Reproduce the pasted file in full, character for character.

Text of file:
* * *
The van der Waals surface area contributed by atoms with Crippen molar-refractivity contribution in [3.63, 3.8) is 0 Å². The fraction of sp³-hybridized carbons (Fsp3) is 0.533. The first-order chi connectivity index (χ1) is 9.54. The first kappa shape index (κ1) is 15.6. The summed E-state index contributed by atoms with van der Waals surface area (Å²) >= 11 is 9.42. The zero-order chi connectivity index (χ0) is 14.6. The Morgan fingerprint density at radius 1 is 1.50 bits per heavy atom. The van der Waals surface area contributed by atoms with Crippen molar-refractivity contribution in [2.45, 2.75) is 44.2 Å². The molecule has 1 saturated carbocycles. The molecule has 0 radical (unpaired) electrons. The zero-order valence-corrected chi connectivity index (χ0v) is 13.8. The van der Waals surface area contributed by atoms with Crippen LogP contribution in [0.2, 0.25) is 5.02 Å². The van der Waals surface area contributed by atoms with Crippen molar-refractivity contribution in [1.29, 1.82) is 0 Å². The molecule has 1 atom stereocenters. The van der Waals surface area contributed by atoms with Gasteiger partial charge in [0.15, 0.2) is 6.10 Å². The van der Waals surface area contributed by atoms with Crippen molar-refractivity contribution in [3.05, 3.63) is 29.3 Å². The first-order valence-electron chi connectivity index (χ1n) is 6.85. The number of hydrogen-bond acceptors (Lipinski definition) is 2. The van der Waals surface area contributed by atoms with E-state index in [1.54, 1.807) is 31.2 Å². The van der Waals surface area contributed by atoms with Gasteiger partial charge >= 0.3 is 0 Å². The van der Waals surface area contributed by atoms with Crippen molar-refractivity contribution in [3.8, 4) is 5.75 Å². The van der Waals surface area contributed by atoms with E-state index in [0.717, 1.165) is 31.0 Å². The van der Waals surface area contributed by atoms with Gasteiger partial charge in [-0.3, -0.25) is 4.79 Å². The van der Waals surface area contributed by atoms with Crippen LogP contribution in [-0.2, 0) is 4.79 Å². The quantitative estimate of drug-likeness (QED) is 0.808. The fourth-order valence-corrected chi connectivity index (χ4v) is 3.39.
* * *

The van der Waals surface area contributed by atoms with Crippen molar-refractivity contribution in [3.63, 3.8) is 0 Å². The fraction of sp³-hybridized carbons (Fsp3) is 0.533. The first-order chi connectivity index (χ1) is 9.54. The first kappa shape index (κ1) is 15.6. The summed E-state index contributed by atoms with van der Waals surface area (Å²) >= 11 is 9.42. The zero-order chi connectivity index (χ0) is 14.6. The Morgan fingerprint density at radius 1 is 1.50 bits per heavy atom. The van der Waals surface area contributed by atoms with Crippen molar-refractivity contribution in [2.45, 2.75) is 44.2 Å². The molecule has 1 saturated carbocycles. The molecule has 0 radical (unpaired) electrons. The zero-order valence-corrected chi connectivity index (χ0v) is 13.8. The van der Waals surface area contributed by atoms with Crippen LogP contribution in [0.2, 0.25) is 5.02 Å². The van der Waals surface area contributed by atoms with Crippen molar-refractivity contribution in [1.29, 1.82) is 0 Å². The molecule has 1 atom stereocenters. The van der Waals surface area contributed by atoms with Gasteiger partial charge in [0.15, 0.2) is 6.10 Å². The van der Waals surface area contributed by atoms with Crippen molar-refractivity contribution in [3.05, 3.63) is 29.3 Å². The first-order valence-electron chi connectivity index (χ1n) is 6.85. The number of hydrogen-bond acceptors (Lipinski definition) is 2. The van der Waals surface area contributed by atoms with E-state index in [1.54, 1.807) is 31.2 Å². The van der Waals surface area contributed by atoms with Gasteiger partial charge >= 0.3 is 0 Å². The van der Waals surface area contributed by atoms with Crippen molar-refractivity contribution in [3.8, 4) is 5.75 Å². The van der Waals surface area contributed by atoms with E-state index in [0.717, 1.165) is 31.0 Å². The van der Waals surface area contributed by atoms with Gasteiger partial charge in [-0.3, -0.25) is 4.79 Å². The van der Waals surface area contributed by atoms with Crippen LogP contribution in [-0.2, 0) is 4.79 Å². The quantitative estimate of drug-likeness (QED) is 0.808. The fourth-order valence-corrected chi connectivity index (χ4v) is 3.39.